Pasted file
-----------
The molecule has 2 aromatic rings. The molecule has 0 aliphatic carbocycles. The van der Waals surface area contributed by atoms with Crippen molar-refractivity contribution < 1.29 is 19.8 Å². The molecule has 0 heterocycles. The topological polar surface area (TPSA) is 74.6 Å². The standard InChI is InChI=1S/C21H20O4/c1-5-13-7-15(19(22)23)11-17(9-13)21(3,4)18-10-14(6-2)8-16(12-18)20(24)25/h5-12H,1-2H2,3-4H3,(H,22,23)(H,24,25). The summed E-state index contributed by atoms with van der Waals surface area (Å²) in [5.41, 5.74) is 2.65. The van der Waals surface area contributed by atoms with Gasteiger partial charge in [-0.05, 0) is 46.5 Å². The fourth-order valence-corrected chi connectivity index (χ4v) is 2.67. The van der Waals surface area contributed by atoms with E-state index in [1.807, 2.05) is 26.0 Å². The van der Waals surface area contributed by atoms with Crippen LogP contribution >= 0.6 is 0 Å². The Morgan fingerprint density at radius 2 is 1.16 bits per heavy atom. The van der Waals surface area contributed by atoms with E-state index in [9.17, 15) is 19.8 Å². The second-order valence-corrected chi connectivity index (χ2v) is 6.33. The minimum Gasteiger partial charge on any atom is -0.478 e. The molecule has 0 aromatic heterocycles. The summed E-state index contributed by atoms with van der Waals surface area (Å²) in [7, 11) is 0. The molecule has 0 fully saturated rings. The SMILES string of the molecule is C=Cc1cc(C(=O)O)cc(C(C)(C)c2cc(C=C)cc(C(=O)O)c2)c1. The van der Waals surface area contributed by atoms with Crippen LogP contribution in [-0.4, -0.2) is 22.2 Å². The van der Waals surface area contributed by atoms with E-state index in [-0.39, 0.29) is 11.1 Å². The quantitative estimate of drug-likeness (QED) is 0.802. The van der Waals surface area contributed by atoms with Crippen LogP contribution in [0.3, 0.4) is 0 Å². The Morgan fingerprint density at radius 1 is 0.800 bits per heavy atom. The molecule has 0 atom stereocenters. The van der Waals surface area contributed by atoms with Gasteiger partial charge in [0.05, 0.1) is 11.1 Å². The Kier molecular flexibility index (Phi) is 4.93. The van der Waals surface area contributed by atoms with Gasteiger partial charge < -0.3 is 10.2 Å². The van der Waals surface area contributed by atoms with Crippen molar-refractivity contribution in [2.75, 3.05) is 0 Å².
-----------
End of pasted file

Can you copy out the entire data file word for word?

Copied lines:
The molecule has 2 aromatic rings. The molecule has 0 aliphatic carbocycles. The van der Waals surface area contributed by atoms with Crippen molar-refractivity contribution < 1.29 is 19.8 Å². The molecule has 0 heterocycles. The topological polar surface area (TPSA) is 74.6 Å². The standard InChI is InChI=1S/C21H20O4/c1-5-13-7-15(19(22)23)11-17(9-13)21(3,4)18-10-14(6-2)8-16(12-18)20(24)25/h5-12H,1-2H2,3-4H3,(H,22,23)(H,24,25). The summed E-state index contributed by atoms with van der Waals surface area (Å²) in [5.41, 5.74) is 2.65. The van der Waals surface area contributed by atoms with Gasteiger partial charge in [-0.05, 0) is 46.5 Å². The fourth-order valence-corrected chi connectivity index (χ4v) is 2.67. The van der Waals surface area contributed by atoms with E-state index in [1.807, 2.05) is 26.0 Å². The van der Waals surface area contributed by atoms with Crippen LogP contribution >= 0.6 is 0 Å². The Morgan fingerprint density at radius 2 is 1.16 bits per heavy atom. The van der Waals surface area contributed by atoms with E-state index in [9.17, 15) is 19.8 Å². The second-order valence-corrected chi connectivity index (χ2v) is 6.33. The minimum Gasteiger partial charge on any atom is -0.478 e. The molecule has 0 aromatic heterocycles. The summed E-state index contributed by atoms with van der Waals surface area (Å²) in [7, 11) is 0. The molecule has 0 fully saturated rings. The SMILES string of the molecule is C=Cc1cc(C(=O)O)cc(C(C)(C)c2cc(C=C)cc(C(=O)O)c2)c1. The van der Waals surface area contributed by atoms with Crippen LogP contribution in [-0.4, -0.2) is 22.2 Å². The van der Waals surface area contributed by atoms with E-state index in [-0.39, 0.29) is 11.1 Å². The quantitative estimate of drug-likeness (QED) is 0.802. The van der Waals surface area contributed by atoms with Crippen LogP contribution in [0.3, 0.4) is 0 Å². The Morgan fingerprint density at radius 1 is 0.800 bits per heavy atom. The molecule has 0 atom stereocenters. The van der Waals surface area contributed by atoms with Gasteiger partial charge in [0.05, 0.1) is 11.1 Å². The Kier molecular flexibility index (Phi) is 4.93. The van der Waals surface area contributed by atoms with Gasteiger partial charge < -0.3 is 10.2 Å². The van der Waals surface area contributed by atoms with Crippen molar-refractivity contribution in [2.75, 3.05) is 0 Å².